Alarms Are Inevitable – Here’s How To Respond

Guidance Regarding Network Timing Maintenance

I have personally been involved with the implementation and maintenance of Network Synchronization and its associated systems for over 25 years. It is interesting, timing and power are two of the most mission critical elements in any communication network, yet neither have received the appropriate level of attention they both deserve. Some years ago, an internal study was conducted to determine the most common causes for FCC reportable events. As you may have guessed, both power and timing were at the top of the list. The point of this post is to provide the reader with some guidelines when working on timing networks.

When properly designed, timing networks are resilient and robust. When any activity is planned, step one is what I call the “information collection stage.” It is important to understand the current state of the timing system prior to undertaking any activities that may negatively impact supported services. Steps associated with the information collection process include retrieving office records that indicate fuse panel and BDFB power assignments. Determining how the Building Integrated Timing Supply (BITS) clock is referenced and retrieving its current alarm status can be extremely useful. Cabling connected to a BITS clock should have cable tags indicating the location of the far end equipment to which it’s providing timing.

The key point is this: knowledge is power. The more you know about the timing system that you are about to work on, the better. Having established a well thought out plan may be the one thing that keeps you from making a tough situation worse. An understanding of the network’s current configuration and alarm status will allow you to develop the appropriate procedure. All of the aforementioned information can be obtained without impacting the system’s operation.  


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Key Do’s and Don’ts to Network Alarms

  • DO “Keep your hands in your pockets.” 
  • DON’T randomly unplug and swap out cards.

    That may cause the system to fail. When I was first trained in the operation and maintenance of a BITS clock, keeping my hands in my pocket was the advice I received from a very wise Engineer. He explained that the system is designed for redundancy. Even though the system may be reporting alarms, there may be NO impact to service due to its resilient design.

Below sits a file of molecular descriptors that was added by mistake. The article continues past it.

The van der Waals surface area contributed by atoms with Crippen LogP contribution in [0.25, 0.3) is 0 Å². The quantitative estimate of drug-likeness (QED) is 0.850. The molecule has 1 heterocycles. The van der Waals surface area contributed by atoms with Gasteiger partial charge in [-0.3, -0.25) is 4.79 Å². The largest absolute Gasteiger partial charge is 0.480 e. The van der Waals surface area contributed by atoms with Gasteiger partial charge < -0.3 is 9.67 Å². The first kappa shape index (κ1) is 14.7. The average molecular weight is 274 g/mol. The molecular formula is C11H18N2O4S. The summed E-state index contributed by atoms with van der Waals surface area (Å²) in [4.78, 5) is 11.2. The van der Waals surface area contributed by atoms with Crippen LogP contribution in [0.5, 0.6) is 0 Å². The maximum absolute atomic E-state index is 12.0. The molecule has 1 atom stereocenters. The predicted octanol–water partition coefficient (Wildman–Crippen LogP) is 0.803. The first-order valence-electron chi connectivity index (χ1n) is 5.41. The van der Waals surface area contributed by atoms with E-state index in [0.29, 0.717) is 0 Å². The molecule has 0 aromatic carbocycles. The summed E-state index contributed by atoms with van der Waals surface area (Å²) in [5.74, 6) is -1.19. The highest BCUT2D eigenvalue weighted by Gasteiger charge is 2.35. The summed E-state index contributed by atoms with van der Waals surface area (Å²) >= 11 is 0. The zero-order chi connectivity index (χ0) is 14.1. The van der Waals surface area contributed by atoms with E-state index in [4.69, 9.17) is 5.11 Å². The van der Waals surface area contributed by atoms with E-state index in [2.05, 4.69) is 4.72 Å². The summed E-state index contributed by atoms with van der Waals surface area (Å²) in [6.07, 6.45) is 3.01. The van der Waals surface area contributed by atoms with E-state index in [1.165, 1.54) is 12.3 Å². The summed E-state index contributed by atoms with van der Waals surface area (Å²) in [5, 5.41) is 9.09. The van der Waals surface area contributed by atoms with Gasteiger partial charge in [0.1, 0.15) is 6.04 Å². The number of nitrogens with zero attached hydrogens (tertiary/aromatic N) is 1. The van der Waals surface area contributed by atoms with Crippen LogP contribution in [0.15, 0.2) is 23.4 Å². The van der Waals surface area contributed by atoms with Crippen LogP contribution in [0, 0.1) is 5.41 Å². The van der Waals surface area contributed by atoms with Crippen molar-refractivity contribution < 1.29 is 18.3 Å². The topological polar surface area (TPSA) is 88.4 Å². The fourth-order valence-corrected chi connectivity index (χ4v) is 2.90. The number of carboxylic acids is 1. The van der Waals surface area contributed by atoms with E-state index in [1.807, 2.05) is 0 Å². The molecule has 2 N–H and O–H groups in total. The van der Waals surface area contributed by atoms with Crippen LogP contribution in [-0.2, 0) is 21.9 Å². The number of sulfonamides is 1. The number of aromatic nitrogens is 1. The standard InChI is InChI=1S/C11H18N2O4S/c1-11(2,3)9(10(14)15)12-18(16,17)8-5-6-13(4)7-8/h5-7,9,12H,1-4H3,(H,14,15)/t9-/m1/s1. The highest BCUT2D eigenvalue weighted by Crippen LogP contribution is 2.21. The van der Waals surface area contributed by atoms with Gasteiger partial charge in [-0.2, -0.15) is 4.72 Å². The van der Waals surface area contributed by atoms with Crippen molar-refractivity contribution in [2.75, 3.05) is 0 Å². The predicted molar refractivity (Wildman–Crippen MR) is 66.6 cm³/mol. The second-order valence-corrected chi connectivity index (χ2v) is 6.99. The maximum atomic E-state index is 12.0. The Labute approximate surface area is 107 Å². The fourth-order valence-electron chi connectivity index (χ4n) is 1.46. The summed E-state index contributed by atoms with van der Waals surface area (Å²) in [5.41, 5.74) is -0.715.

• DO “Trust But Verify”
  • DON’T EVER connect an input reference to a BITS clock without first confirming its viability.

    When operating as designed, ALL BITS clocks should be traceable to a Stratum 1 reference. GPS Receivers and Cesium Atomic Clocks meet this criteria. In some cases, traffic bearing DS1 signals or OC-N Derived DS1 signals from SONET nodes may also be configured to perform at a Stratum 1 level. The quote “trust but verify” comes to mind. Just because you have a DS1 signal properly framed and error free, does NOT mean it meets the stringent requirements to reference a BITS clock.

  • DO have a plan – always!
  • DON’T go it alone.

    If you are on-site and notice alarms in a BITS clock, it is good practice to notify the NOC and make them aware of the current alarms and conditions. It is helpful as well to understand the scope of a timing trouble. The issue may simply be a failed plug-in that has switched to protection and requires replacement causing no impact to service. It may also be a situation where multiple or all network elements in the office are slipping, i.e., experiencing degraded input references. The latter is obviously a more critical situation, a second set of eyes may help you to accurately assess the potential impact to service.

Summary Takeaways

To ensure the synchronization network performs optimally, the best thing we can do is respond to alarms in a timely manner. When a BITS clock loses its input references and goes into holdover, most oscillators are of a very high quality and can continue providing accurate timing to network elements. The problems arise when this condition is left unattended for an extended period of time. Make it a habit to walk by the BITS clock when you’re in an office. Report any anomalies to the NOC and develop a plan to safely restore the system to an alarm free state.  


Rob Jodrie

Rob Jodrie

Solutions Architect, Syncworks

Rob started working in the Telecommunications Industry with the Bell System in 1982. He had responsibility for Tier II Network Synchronization and Transport Technical Support at Verizon for fourteen years and has been working at Syncworks since 2015.